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Re: Would READ Be Block

From: <>
Date: 11 Aug 2005 15:58:01 -0700
Message-ID: <>

DA Morgan wrote:
> wrote:
> > In addition to what the others say, Oracle's read-consistency mechanism
> > may mean it could take a while for Oracle to actually get all the stuff
> > it needs together to present the data to you. So your read is not
> > blocked, but you might have to _wait_ a long time. Perhaps longer than
> > a client software timeout, for example.
> >
> > See also ORA-1555 discussions.
> >
> > A properly configured system shouldn't have such problems. But always
> > is a long time.
> >
> > jg
> > --
> > is bogus.
> >
> I'm confused by your response. I can't see any possible way an ORA-01555
> relates to the question nor what you refer to when you stay "wait a long
> time" nor do I see how a client time-out setting relates. Can you
> clarify your thinking? Thanks.

ORA-01555 - Just have a long transaction with a too-short undo retention. Read near end of transaction fails. Because something else wrote to something in the block after the long transaction started. I could see a newby being confused by that, but it should be obvious.

9iAS Portal on "remote" DB's had some pretty severe issues with returning large result sets. It wouldn't wait as long as a patient user, and it could be confusing what one had to set to reduce the timeout.

Then of course there's all the internal stuff like running out of transaction slots and all the wait stuff one might see with traces that could prevent a read from being returned in a timely manner, really BAD SQL, thrashing on the undo, general bad tuning, sort and tempfile issues, and the general MTS architecture... So, a read doesn't have to be technically blocked by a writer to not be returned by the db. The phraseology about readers not being blocked is true, but is not the whole story. One usually reads a row for a purpose. And recall the OP was "...absolutely no other factors could really block a read?" That expands the meaning of "blocked" beyond what we mean with the usual phraseology, to "will I definitely get the data when I need it?" The answer to that is, not necessarily, partly handled by error trapping, partly handled by proper administration, sometimes its just one of those things called a "learning experience."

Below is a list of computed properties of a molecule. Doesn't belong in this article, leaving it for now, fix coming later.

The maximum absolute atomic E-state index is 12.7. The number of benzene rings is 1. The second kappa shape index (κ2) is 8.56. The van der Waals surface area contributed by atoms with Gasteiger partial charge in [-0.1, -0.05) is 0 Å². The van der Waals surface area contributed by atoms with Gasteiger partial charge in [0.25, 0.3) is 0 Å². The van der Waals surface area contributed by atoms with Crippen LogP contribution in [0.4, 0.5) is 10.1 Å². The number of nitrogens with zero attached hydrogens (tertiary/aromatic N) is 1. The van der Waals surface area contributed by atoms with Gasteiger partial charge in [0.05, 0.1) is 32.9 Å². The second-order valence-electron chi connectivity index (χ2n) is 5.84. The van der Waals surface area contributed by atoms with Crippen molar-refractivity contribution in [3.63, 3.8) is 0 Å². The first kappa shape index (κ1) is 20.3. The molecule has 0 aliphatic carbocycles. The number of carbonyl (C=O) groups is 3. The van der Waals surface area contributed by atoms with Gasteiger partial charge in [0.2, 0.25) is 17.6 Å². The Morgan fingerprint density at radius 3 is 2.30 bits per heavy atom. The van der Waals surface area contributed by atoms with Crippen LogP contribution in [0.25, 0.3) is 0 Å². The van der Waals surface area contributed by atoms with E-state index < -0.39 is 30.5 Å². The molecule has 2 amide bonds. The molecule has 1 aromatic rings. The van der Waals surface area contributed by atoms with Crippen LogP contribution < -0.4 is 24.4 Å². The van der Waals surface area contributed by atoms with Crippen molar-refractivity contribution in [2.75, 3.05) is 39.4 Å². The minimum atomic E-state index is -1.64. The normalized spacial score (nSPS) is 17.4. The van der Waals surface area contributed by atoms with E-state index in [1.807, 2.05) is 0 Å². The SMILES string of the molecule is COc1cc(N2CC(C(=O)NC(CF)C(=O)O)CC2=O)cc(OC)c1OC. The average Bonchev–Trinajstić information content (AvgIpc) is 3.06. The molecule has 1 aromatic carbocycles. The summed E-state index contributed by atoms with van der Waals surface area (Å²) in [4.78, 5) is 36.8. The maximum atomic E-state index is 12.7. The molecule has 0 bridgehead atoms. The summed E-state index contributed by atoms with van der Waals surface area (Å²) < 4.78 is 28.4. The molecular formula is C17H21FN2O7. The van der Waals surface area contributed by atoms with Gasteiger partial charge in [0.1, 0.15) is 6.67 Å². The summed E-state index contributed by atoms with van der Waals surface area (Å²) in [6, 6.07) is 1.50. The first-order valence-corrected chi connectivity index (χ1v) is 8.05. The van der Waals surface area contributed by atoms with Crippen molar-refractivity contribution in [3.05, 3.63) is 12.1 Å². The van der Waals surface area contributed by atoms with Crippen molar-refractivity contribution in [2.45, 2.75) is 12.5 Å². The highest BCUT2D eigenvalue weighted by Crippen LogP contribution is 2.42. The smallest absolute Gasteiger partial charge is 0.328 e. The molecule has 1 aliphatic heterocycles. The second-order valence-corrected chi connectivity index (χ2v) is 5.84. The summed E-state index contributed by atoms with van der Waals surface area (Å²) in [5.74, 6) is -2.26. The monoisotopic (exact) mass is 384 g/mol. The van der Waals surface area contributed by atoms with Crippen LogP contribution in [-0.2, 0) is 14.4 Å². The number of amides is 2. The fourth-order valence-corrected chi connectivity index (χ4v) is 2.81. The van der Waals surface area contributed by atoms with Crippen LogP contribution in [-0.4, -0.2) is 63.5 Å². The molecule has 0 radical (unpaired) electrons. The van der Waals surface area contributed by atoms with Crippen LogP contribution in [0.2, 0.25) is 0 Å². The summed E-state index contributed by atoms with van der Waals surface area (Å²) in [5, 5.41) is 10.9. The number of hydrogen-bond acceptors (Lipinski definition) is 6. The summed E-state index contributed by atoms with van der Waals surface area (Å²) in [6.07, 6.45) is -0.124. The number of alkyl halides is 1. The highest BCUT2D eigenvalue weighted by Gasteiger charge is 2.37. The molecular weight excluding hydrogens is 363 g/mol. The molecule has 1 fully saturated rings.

And then there's bugs 'n hardware.

I do not understand why I'm being accused of FUD, these are not secrets, and all brands have idiosyncratic issues, and all are worse than Oracle for most multiuser business programming cases. MS sucks so bad its advocates can't even see why.


-- is bogus.
Received on Thu Aug 11 2005 - 17:58:01 CDT

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